PBC on Spike: Antonio Tarver, Steve Cunningham Fight to Uneventful Draw

By Mike Sloan Aug 14, 2015

Former undisputed light heavyweight champion Antonio Tarver has been yelling at anybody within ear shot about one day capturing the heavyweight title. His intention is to break George Foreman’s record of being the oldest man to do so, but after his fight on Friday night, that dream will have to wait a little longer.

Tarver headlined the Premier Boxing Champions’s PBC on Spike card from inside the Prudential Center in Newark, N.J., but he nor his opponent, Steve Cunningham, could do enough to win, with the fight ending in a split draw. Both fighters were never in danger of being knocked off his feet -- let alone knocked out -- as the two patiently stalked each other for the duration of their 12-round affair.

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Neither fighter seemed too eager to seize control, either, leaving plenty to be desired aesthetically. Though Cunningham’s right eye was swollen almost shut by the end, he didn’t absorb the sort of punishment that would tell otherwise. Virtually the entire contest was a back-and-forth, which elicited dozens of negative outbursts from the crowd. Even with the fight’s outcome hanging in the balance going into the 12th, the two traded jabs in what seemed like slow motion. Neither exhibited a sense of urgency.

Both Tarver (31-6-1, 22 KOs) and the Philadelphia-born Cunningham traded hundreds of verbal jabs at each other in the weeks leading up to their bout and the trash talk continued as both pugilist stood side-by-side waiting for the judges’ verdict to be announced. Cunningham (28-7-1, 13 KOs) appeared to be convinced that he had won, but Tarver, who was the first man to truly defeat the great Roy Jones Jr., didn’t exude as much confidence.

As it turned out, the “Magic Man” was correct. One judge had it 115-113 for Cunningham, while the second saw it in favor of the Floridian 115-114. Those scores were nullified when the third judge had it 114-114. The ruling was more than justified. There were several rounds that could have gone either way.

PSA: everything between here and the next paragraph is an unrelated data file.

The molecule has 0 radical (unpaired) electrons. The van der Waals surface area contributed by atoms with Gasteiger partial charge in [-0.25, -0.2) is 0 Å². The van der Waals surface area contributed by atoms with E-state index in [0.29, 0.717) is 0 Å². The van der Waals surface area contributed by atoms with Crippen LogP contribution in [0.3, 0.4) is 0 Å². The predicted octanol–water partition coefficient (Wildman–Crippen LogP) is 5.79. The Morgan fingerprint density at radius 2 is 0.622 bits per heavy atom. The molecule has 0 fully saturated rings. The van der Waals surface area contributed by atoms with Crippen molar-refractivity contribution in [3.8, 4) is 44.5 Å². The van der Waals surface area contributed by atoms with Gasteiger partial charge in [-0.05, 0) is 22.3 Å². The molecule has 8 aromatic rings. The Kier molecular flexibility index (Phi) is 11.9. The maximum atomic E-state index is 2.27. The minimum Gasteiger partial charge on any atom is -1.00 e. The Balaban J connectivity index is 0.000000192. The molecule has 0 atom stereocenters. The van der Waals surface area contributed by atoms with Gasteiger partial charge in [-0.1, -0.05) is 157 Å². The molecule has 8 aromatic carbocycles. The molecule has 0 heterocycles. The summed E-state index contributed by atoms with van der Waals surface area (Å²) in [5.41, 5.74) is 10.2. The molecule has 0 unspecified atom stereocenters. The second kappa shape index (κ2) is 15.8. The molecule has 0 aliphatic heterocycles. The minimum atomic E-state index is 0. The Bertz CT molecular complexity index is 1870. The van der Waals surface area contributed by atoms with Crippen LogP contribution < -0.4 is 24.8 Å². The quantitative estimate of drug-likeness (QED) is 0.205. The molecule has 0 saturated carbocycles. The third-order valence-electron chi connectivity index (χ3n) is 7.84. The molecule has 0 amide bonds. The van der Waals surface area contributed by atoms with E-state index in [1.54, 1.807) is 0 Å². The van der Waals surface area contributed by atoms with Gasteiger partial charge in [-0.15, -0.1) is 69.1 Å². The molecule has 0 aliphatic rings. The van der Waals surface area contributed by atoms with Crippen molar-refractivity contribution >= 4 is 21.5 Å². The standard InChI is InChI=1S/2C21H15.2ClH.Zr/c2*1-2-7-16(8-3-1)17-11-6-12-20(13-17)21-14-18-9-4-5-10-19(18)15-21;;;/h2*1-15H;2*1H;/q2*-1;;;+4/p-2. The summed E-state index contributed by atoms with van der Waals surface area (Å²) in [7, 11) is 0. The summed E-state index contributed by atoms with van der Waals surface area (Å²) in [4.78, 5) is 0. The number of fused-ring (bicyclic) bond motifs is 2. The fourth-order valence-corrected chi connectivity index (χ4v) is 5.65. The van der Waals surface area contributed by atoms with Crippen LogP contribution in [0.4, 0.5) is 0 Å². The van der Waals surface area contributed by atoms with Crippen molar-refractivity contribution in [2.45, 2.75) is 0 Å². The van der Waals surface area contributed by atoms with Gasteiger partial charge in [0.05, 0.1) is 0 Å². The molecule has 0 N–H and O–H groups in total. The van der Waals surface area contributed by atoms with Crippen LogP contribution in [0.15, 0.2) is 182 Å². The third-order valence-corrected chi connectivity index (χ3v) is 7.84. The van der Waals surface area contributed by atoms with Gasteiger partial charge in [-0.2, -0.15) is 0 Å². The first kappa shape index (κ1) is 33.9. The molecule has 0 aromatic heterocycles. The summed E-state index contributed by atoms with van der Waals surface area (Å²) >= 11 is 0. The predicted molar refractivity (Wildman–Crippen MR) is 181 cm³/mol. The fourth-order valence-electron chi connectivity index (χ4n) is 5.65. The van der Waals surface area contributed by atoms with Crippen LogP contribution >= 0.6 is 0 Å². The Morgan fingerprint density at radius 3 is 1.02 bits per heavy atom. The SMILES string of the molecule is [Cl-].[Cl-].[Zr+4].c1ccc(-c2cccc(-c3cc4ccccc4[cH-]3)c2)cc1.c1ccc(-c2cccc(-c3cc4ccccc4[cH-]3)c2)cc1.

In a wild affair to kick of the Spike TV telecast, defending WBO cruiserweight champion Marco Huck was looking to set the all-time record with 14 consecutive defenses. He tied the record held by Johnny Nelson by outpointing Mirko Larghetti last August, but his historic night was shelved when he tangled with undefeated Polish bruiser Krzysztof Glowacki.

The two combatants electrified the crowd by tearing into each other for much of their battle and both men were rocked throughout. Glowacki started off strong by taking the fight to the champ, but Huck, a notoriously slow starter, eventually began to find his rhythm in the middle rounds.

The Serbian-born Berlin resident almost took out Glowacki in the sixth when he leveled him with a sweeping overhand left. Once the punch landed, Glowacki crumbled and it appeared as though he was going to be counted out. But Glowacki displayed the courage of 20 firemen and somehow climbed to his feet. Glowacki was out but able to convince referee Dave Fields that he could continue, and he almost paid the price. Huck rushed at his woozy foe. Glowacki, either too brave or too wobbly to clinch, swung frantically to survive. Huck was relentless though, nailing Glowacki with several shots to the head and body. Glowacki hung tough and remained upright until he was saved by the bell.

Glowacki eventually cleared his head and kept the champion away, but Huck had already snatched complete control of the action. Glowacki continued to try and take the fight to Huck, but Marco had already turned the tides in his favor. From there, it turned into an exciting, albeit one-sided boxing match dominated by Huck.

By the time the championship rounds rolled around, Glowacki was officially way behind on all three ringside scorecards. He had no choice but to push forward. All Huck had to do was use his jab and distance. Glowacki made him fight in the trenches, but Huck was still the one landing the harder, cleaner shots.

That was, of course, until disaster struck.

In a desperate leap of faith, the potent Pole leaped in with a loopy left over the top. It exploded on Huck’s head, stiffening the champ. Glowacki was already firing off a follow-up right and it detonated on Huck’s mouth. Huck (38-3-1, 26 KOs) instantly fell and even though there was about 30 seconds left in the 11th, it seemed an eternity for someone knocked senseless.

Huck battled back to his feet but when the fight resumed Glowacki was all over him, swinging with crushing power. A monster left to the jaw sagged Huck into a corner and Krzystof never stopped pounding away until his barrage knocked Huck down and almost through the ropes. Fields immediately rushed in and waved it over at 2:39.

The win allowed Glowacki (25-0, 16 KOs) to capture his first world title, ending Huck’s six-year reign and ending any hopes of breaking Nelson’s record.


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